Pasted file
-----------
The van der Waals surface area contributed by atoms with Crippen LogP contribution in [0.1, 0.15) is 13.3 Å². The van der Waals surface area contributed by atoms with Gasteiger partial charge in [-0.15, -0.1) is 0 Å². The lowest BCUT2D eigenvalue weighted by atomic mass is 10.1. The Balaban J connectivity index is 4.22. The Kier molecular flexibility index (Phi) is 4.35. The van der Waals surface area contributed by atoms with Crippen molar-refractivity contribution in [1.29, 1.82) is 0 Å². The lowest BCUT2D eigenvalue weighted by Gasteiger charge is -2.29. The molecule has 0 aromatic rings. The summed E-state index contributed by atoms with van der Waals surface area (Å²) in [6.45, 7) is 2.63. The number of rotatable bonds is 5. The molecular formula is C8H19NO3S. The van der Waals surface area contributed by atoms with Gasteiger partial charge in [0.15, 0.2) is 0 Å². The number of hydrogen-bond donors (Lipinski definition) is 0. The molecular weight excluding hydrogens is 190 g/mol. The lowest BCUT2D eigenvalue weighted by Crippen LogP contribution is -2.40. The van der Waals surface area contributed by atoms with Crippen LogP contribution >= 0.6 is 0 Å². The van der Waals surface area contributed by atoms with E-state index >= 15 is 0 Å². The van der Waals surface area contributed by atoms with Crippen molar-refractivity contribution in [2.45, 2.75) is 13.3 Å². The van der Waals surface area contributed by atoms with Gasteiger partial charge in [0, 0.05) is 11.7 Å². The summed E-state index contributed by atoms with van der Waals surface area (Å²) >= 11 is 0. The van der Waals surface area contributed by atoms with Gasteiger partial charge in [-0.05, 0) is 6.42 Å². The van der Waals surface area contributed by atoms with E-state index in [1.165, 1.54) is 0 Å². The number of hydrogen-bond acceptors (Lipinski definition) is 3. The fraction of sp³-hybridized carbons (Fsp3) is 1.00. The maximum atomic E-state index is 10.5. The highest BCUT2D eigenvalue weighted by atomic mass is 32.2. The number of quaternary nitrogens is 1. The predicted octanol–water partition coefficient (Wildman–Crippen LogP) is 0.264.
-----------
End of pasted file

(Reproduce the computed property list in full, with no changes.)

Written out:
The van der Waals surface area contributed by atoms with Crippen LogP contribution in [0.1, 0.15) is 13.3 Å². The van der Waals surface area contributed by atoms with Gasteiger partial charge in [-0.15, -0.1) is 0 Å². The lowest BCUT2D eigenvalue weighted by atomic mass is 10.1. The Balaban J connectivity index is 4.22. The Kier molecular flexibility index (Phi) is 4.35. The van der Waals surface area contributed by atoms with Crippen molar-refractivity contribution in [1.29, 1.82) is 0 Å². The lowest BCUT2D eigenvalue weighted by Gasteiger charge is -2.29. The molecule has 0 aromatic rings. The summed E-state index contributed by atoms with van der Waals surface area (Å²) in [6.45, 7) is 2.63. The number of rotatable bonds is 5. The molecular formula is C8H19NO3S. The van der Waals surface area contributed by atoms with Gasteiger partial charge in [0.15, 0.2) is 0 Å². The number of hydrogen-bond donors (Lipinski definition) is 0. The molecular weight excluding hydrogens is 190 g/mol. The lowest BCUT2D eigenvalue weighted by Crippen LogP contribution is -2.40. The van der Waals surface area contributed by atoms with Crippen LogP contribution >= 0.6 is 0 Å². The van der Waals surface area contributed by atoms with E-state index >= 15 is 0 Å². The van der Waals surface area contributed by atoms with Crippen molar-refractivity contribution in [2.45, 2.75) is 13.3 Å². The van der Waals surface area contributed by atoms with Gasteiger partial charge in [0, 0.05) is 11.7 Å². The summed E-state index contributed by atoms with van der Waals surface area (Å²) >= 11 is 0. The van der Waals surface area contributed by atoms with Gasteiger partial charge in [-0.05, 0) is 6.42 Å². The van der Waals surface area contributed by atoms with E-state index in [1.165, 1.54) is 0 Å². The number of hydrogen-bond acceptors (Lipinski definition) is 3. The fraction of sp³-hybridized carbons (Fsp3) is 1.00. The maximum atomic E-state index is 10.5. The highest BCUT2D eigenvalue weighted by atomic mass is 32.2. The number of quaternary nitrogens is 1. The predicted octanol–water partition coefficient (Wildman–Crippen LogP) is 0.264.